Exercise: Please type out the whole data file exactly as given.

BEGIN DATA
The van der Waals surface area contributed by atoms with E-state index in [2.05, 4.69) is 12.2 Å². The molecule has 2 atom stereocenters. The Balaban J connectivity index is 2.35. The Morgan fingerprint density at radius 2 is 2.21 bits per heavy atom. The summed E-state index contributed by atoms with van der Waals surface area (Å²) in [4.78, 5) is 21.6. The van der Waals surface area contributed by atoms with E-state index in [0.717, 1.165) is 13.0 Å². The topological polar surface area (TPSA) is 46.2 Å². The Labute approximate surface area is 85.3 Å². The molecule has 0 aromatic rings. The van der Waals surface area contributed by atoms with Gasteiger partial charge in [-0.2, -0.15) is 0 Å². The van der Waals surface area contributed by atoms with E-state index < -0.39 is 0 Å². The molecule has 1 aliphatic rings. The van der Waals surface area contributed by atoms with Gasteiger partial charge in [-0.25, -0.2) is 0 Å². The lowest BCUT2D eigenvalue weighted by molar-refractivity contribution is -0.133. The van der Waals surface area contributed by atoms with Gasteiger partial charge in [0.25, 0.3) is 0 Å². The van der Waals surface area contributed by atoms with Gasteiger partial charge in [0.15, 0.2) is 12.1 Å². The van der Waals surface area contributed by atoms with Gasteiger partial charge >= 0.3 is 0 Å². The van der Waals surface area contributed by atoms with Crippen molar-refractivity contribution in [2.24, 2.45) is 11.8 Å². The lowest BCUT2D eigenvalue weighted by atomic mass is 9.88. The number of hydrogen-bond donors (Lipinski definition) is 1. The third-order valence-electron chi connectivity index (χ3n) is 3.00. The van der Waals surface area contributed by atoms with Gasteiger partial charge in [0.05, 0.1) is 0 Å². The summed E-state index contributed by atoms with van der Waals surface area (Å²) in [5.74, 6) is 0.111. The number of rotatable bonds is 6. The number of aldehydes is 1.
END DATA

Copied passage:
The van der Waals surface area contributed by atoms with E-state index in [2.05, 4.69) is 12.2 Å². The molecule has 2 atom stereocenters. The Balaban J connectivity index is 2.35. The Morgan fingerprint density at radius 2 is 2.21 bits per heavy atom. The summed E-state index contributed by atoms with van der Waals surface area (Å²) in [4.78, 5) is 21.6. The van der Waals surface area contributed by atoms with E-state index in [0.717, 1.165) is 13.0 Å². The topological polar surface area (TPSA) is 46.2 Å². The Labute approximate surface area is 85.3 Å². The molecule has 0 aromatic rings. The van der Waals surface area contributed by atoms with Gasteiger partial charge in [-0.2, -0.15) is 0 Å². The van der Waals surface area contributed by atoms with E-state index < -0.39 is 0 Å². The molecule has 1 aliphatic rings. The van der Waals surface area contributed by atoms with Gasteiger partial charge in [-0.25, -0.2) is 0 Å². The lowest BCUT2D eigenvalue weighted by molar-refractivity contribution is -0.133. The van der Waals surface area contributed by atoms with Gasteiger partial charge in [0.25, 0.3) is 0 Å². The van der Waals surface area contributed by atoms with Gasteiger partial charge in [0.15, 0.2) is 12.1 Å². The van der Waals surface area contributed by atoms with Gasteiger partial charge >= 0.3 is 0 Å². The van der Waals surface area contributed by atoms with Crippen molar-refractivity contribution in [2.24, 2.45) is 11.8 Å². The lowest BCUT2D eigenvalue weighted by atomic mass is 9.88. The number of hydrogen-bond donors (Lipinski definition) is 1. The third-order valence-electron chi connectivity index (χ3n) is 3.00. The van der Waals surface area contributed by atoms with Gasteiger partial charge in [0.05, 0.1) is 0 Å². The summed E-state index contributed by atoms with van der Waals surface area (Å²) in [5.74, 6) is 0.111. The number of rotatable bonds is 6. The number of aldehydes is 1.